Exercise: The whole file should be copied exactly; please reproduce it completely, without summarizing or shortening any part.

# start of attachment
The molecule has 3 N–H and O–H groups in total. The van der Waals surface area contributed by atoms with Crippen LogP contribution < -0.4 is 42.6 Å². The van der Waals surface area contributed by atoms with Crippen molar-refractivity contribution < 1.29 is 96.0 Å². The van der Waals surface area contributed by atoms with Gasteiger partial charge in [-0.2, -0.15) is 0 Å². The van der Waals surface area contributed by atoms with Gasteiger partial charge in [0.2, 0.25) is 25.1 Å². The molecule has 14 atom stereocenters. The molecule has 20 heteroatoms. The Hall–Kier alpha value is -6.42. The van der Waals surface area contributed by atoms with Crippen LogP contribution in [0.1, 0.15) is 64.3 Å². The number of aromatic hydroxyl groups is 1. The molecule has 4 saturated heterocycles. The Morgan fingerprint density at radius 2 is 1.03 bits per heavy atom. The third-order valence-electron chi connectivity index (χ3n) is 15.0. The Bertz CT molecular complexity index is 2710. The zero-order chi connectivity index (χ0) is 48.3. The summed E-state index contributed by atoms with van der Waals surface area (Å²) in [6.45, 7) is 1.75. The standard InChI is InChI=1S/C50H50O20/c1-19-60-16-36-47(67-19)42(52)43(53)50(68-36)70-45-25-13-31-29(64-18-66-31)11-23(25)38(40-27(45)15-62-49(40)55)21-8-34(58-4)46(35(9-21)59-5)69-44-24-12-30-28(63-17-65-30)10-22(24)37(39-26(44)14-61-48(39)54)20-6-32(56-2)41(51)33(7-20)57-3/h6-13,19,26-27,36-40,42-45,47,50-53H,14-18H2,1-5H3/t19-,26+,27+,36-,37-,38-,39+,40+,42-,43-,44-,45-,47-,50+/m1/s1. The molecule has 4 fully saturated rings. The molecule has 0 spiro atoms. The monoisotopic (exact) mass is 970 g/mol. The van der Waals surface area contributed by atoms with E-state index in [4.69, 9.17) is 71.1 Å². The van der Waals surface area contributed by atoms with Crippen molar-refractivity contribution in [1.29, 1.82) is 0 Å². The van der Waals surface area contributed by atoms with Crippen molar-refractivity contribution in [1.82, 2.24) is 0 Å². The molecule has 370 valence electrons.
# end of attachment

The molecule has 3 N–H and O–H groups in total. The van der Waals surface area contributed by atoms with Crippen LogP contribution < -0.4 is 42.6 Å². The van der Waals surface area contributed by atoms with Crippen molar-refractivity contribution < 1.29 is 96.0 Å². The van der Waals surface area contributed by atoms with Gasteiger partial charge in [-0.2, -0.15) is 0 Å². The van der Waals surface area contributed by atoms with Gasteiger partial charge in [0.2, 0.25) is 25.1 Å². The molecule has 14 atom stereocenters. The molecule has 20 heteroatoms. The Hall–Kier alpha value is -6.42. The van der Waals surface area contributed by atoms with Crippen LogP contribution in [0.1, 0.15) is 64.3 Å². The number of aromatic hydroxyl groups is 1. The molecule has 4 saturated heterocycles. The Morgan fingerprint density at radius 2 is 1.03 bits per heavy atom. The third-order valence-electron chi connectivity index (χ3n) is 15.0. The Bertz CT molecular complexity index is 2710. The zero-order chi connectivity index (χ0) is 48.3. The summed E-state index contributed by atoms with van der Waals surface area (Å²) in [6.45, 7) is 1.75. The standard InChI is InChI=1S/C50H50O20/c1-19-60-16-36-47(67-19)42(52)43(53)50(68-36)70-45-25-13-31-29(64-18-66-31)11-23(25)38(40-27(45)15-62-49(40)55)21-8-34(58-4)46(35(9-21)59-5)69-44-24-12-30-28(63-17-65-30)10-22(24)37(39-26(44)14-61-48(39)54)20-6-32(56-2)41(51)33(7-20)57-3/h6-13,19,26-27,36-40,42-45,47,50-53H,14-18H2,1-5H3/t19-,26+,27+,36-,37-,38-,39+,40+,42-,43-,44-,45-,47-,50+/m1/s1. The molecule has 4 fully saturated rings. The molecule has 0 spiro atoms. The monoisotopic (exact) mass is 970 g/mol. The van der Waals surface area contributed by atoms with E-state index in [4.69, 9.17) is 71.1 Å². The van der Waals surface area contributed by atoms with Crippen molar-refractivity contribution in [1.29, 1.82) is 0 Å². The van der Waals surface area contributed by atoms with Crippen molar-refractivity contribution in [1.82, 2.24) is 0 Å². The molecule has 370 valence electrons.